HIV eliminated from the genomes of living animals

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IN a major collaborative effort, researchers at the Lewis Katz School of Medicine at Temple University and the University of Nebraska Medical Center (UNMC) have for the first time eliminated replication-competent HIV-1 DNA — the virus responsible for AIDS from the genomes of living animals. The study, reported online July 2 in the journal Nature Communications, marks a critical step toward the development of a possible cure for human HIV infection.

“Our study shows that treatment to suppress HIV replication and gene editing therapy, when given sequentially, can eliminate HIV from cells and organs of infected animals,” said Kamel Khalili, PhD, Laura H. Carnell Professor and Chair of the Department of Neuroscience, Director of the Center for Neurovirology, and Director of the Comprehensive NeuroAIDS Center at the Lewis Katz School of Medicine at Temple University (LKSOM). Dr Khalili and Howard Gendelman, MD, Margaret R. Larson Professor of Infectious Diseases and Internal Medicine, Chair of the Department of Pharmacology and Experimental Neuroscience and Director of the Center for Neurodegenerative Diseases at UNMC, were senior investigators on the new study.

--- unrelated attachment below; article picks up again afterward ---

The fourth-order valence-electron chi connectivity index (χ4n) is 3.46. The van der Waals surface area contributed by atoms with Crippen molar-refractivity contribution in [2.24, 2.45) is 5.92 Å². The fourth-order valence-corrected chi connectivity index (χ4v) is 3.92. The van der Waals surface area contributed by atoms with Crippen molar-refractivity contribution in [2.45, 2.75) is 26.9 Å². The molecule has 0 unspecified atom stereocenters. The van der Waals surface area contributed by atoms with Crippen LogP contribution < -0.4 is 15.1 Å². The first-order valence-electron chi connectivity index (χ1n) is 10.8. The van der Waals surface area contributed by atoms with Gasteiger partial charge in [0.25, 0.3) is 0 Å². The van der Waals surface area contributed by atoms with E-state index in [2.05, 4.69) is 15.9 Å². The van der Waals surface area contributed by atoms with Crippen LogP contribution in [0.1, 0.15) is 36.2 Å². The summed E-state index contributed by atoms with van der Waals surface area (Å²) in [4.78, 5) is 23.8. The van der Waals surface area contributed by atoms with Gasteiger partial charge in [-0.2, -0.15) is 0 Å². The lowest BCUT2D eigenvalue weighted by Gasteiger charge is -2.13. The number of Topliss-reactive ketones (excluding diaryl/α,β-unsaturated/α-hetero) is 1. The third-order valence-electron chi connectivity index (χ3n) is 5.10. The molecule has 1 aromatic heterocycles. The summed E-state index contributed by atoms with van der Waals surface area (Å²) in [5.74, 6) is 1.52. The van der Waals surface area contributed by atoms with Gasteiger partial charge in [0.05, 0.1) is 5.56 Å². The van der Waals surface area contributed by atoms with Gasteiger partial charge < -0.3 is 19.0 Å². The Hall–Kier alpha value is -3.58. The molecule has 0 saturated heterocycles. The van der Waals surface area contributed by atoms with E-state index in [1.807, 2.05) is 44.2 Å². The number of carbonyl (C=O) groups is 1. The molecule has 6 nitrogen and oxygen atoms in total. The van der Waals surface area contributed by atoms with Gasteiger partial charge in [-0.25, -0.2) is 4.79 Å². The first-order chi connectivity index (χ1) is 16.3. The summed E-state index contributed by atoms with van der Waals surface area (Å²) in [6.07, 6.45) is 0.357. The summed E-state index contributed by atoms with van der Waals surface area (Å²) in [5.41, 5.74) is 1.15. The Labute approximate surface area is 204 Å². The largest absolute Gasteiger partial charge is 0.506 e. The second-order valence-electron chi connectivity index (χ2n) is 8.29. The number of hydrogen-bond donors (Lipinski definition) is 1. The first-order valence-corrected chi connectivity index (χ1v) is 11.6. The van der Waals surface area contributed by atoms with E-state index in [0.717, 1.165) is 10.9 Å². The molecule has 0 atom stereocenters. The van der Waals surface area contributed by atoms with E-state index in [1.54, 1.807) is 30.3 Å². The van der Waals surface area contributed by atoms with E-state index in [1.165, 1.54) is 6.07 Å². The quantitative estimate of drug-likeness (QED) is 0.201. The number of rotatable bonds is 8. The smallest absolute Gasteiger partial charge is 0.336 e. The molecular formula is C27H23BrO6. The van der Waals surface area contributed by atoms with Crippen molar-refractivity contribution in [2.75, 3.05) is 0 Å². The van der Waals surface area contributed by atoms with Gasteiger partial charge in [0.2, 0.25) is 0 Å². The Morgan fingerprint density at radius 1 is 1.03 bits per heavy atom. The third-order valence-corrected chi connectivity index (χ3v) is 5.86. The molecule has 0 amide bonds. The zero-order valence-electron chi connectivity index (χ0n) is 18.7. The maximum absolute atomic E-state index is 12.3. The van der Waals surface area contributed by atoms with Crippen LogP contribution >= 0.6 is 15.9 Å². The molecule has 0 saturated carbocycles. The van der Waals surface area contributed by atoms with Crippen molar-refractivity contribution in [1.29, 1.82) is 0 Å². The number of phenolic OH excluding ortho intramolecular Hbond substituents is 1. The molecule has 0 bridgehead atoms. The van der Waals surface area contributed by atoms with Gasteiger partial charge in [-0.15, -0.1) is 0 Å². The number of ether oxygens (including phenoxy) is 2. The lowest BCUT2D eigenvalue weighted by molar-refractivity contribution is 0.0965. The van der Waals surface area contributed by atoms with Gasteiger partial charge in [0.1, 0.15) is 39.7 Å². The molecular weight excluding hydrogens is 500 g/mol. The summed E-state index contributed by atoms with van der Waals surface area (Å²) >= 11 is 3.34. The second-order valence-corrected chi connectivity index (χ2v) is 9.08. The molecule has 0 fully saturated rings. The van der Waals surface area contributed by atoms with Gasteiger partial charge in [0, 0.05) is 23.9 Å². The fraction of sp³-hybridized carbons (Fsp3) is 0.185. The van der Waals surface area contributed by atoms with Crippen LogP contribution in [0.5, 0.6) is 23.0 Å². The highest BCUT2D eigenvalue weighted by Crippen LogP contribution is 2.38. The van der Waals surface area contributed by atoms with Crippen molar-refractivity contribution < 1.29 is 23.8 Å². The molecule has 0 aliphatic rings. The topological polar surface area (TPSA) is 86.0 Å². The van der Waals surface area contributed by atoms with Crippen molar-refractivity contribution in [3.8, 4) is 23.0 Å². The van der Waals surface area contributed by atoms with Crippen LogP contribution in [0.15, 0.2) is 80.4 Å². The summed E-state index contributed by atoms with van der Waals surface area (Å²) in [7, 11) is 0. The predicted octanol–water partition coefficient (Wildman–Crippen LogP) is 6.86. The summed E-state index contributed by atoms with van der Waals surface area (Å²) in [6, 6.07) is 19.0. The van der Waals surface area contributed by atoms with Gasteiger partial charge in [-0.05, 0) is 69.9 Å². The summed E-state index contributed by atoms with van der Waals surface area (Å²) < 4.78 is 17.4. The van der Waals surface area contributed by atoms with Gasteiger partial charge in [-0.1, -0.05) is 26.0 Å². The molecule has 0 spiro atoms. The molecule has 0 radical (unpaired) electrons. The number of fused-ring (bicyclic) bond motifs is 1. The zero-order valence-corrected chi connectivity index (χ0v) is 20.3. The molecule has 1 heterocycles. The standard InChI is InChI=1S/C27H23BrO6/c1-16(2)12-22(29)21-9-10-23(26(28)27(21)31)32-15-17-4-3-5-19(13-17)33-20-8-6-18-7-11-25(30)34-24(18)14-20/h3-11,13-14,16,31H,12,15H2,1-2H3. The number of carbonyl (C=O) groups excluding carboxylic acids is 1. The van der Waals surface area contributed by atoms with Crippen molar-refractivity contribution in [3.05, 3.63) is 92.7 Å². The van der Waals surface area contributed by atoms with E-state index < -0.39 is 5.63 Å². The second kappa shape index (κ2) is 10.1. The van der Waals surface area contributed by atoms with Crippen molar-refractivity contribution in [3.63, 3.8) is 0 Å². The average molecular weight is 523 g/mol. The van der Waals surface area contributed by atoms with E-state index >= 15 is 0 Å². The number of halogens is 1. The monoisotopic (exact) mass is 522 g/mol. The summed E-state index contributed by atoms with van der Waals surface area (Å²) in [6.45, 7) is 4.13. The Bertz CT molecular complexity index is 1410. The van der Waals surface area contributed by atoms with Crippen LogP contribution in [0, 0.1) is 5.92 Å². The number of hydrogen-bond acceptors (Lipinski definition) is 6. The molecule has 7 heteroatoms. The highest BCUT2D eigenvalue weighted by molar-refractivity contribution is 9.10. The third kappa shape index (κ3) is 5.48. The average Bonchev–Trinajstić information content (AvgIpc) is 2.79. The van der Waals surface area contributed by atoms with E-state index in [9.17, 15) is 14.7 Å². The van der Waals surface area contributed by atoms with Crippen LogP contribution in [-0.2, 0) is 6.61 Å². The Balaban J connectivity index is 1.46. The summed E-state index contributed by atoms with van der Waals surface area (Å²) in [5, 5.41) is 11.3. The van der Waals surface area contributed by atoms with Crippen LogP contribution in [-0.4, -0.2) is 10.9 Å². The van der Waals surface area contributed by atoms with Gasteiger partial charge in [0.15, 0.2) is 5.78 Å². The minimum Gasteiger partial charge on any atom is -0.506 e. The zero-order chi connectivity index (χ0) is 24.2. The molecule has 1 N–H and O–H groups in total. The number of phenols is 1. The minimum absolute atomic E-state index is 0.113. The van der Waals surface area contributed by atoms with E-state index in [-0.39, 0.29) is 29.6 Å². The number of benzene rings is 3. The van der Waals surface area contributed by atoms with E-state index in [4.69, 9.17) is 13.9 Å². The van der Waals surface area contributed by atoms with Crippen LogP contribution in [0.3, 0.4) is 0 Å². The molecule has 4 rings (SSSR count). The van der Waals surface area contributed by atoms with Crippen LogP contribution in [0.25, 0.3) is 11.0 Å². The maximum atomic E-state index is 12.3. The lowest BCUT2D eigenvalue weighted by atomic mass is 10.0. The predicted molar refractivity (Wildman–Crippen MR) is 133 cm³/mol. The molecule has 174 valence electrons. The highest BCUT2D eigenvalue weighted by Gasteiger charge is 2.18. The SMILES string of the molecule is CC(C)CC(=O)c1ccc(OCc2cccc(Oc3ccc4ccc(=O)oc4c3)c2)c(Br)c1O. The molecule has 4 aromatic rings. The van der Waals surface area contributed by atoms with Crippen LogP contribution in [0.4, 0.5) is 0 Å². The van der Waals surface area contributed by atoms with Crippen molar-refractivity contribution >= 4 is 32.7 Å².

“This achievement could not have been possible without an extraordinary team effort that included virologists, immunologists, molecular biologists, pharmacologists, and pharmaceutical experts,” Dr Gendelman said. “Only by pooling our resources together were we able to make this groundbreaking discovery.”